Guest Writer: Brandon Look Fong

The world is a place full of wonder, questions, mysterious phenomena, and unexplained events. Things that happen on an atomic scale and at unimaginable sizes. These mysteries and questions are the focus of the undergraduate research program here at Texas A&M university. As a Tier 1 research facility, every professor at this university is involved with research in some form. As such, there is a plethora of opportunity for students to get involved with the creation of new knowledge. Specifically, I participated in programs to get involved: The Aggie Challenge research program and the Beckman Scholars Program.

Starting with the Aggie Challenge research program, I participated for two semesters and worked within two labs and departments. My first semester of freshman year I was a part of the Gaharwar Lab in the biomedical engineering department. In this lab my work focused on the use of three-dimensional printing to create bio-scaffolds to simulate drug infiltration within tumorous masses. My second semester I was a part of the NASA-UIL project within the aerospace engineering department, where I worked on the use of shape memory alloys to mitigate noise propagation following sonic booms from supersonic flight. Both of these experiences were highly beneficial to my education in that I was able to explore my options and learn just what research has to offer. Moreover, by participating in aggie challenges, I was able to join labs temporarily and make connections that I found beneficial.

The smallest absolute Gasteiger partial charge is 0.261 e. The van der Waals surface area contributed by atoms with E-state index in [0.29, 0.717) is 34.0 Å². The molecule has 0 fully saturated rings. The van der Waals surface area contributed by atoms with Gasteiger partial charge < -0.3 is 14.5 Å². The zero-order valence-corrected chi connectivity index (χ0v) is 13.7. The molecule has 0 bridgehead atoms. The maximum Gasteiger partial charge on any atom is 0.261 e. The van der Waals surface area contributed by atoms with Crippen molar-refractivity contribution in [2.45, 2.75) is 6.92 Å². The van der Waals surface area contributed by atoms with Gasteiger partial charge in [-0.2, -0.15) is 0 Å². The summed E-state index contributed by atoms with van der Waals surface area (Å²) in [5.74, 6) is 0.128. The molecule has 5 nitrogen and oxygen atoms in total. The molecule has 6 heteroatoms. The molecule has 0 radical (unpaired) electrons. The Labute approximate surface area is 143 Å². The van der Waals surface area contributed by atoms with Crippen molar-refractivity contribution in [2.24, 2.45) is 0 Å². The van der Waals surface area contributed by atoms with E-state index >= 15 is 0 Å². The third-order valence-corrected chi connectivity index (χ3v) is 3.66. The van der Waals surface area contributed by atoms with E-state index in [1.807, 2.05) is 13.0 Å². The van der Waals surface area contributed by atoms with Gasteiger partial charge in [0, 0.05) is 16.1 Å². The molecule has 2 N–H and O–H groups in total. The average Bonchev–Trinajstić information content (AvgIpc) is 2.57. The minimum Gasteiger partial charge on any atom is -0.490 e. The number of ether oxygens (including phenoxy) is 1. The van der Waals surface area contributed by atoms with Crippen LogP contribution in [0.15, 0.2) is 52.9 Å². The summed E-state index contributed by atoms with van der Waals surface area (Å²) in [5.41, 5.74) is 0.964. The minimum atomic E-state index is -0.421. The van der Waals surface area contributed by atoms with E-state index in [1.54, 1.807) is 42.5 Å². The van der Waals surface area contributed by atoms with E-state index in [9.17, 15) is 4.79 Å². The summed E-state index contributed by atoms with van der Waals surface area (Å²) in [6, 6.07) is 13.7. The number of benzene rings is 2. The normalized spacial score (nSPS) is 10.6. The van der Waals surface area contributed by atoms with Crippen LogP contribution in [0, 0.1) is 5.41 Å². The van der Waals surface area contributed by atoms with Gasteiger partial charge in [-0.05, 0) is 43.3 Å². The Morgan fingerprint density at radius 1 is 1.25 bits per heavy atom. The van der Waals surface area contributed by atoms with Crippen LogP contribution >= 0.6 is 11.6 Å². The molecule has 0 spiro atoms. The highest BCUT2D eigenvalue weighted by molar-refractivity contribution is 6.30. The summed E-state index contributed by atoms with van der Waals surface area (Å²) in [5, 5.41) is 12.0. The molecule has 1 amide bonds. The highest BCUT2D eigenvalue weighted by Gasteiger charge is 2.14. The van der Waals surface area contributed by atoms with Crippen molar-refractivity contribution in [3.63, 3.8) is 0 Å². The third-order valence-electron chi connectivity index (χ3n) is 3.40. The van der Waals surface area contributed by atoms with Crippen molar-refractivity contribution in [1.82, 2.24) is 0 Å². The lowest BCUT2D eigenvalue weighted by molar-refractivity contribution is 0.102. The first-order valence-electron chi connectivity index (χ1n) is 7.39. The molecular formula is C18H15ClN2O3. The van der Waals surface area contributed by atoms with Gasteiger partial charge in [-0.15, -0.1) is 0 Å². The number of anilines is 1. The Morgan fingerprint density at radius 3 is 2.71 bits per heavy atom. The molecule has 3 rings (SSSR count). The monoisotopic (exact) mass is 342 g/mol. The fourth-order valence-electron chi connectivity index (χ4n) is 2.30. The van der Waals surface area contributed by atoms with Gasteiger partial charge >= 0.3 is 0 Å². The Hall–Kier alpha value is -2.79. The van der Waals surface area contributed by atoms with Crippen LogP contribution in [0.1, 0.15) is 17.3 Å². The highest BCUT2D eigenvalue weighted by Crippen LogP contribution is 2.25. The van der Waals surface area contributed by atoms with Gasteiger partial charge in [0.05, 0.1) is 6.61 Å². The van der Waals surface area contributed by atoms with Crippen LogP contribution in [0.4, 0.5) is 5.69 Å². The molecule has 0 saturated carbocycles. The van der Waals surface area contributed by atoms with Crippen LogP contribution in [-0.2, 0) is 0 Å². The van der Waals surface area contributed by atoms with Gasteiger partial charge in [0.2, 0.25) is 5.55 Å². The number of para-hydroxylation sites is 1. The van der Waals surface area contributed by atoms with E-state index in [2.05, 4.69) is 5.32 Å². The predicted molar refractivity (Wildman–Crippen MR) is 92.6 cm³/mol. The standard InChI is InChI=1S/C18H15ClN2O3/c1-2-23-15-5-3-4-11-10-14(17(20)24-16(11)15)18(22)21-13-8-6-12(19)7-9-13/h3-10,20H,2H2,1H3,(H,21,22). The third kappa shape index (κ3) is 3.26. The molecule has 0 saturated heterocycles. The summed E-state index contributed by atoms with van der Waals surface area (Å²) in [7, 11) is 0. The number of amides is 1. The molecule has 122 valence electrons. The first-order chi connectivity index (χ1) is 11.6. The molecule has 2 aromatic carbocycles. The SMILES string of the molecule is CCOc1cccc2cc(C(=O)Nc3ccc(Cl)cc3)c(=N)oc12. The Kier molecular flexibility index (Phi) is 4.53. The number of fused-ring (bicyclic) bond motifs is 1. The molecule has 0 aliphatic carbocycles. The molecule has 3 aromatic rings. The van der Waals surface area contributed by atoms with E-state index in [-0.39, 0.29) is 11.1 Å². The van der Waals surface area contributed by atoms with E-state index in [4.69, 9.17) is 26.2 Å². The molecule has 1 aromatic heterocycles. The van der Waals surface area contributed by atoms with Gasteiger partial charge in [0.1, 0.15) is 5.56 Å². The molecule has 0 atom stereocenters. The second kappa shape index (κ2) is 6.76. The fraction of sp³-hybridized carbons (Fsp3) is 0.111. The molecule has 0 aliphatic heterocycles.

Following my time in Aggie challenge programs, I applied and joined the Beckman scholars research program. This program is a three-year research fellowship which provides funding for the student’s research. Moreover, this program provides a plethora of support through the hand selected principal investigators and the wonderful program coordinator Dr. Datta. During my time in this program, I was able to join the Bondos Lab at the Texas A&M Health Science Center and work on the creation and application of novel protein biomaterials to clinical problems focusing on nerve injuries. Moreover, I was able to travel to conferences to both hear about and present new research. The benefits of this program are many and joining the ranks of the scholars is one of the best decisions I’ve ever made.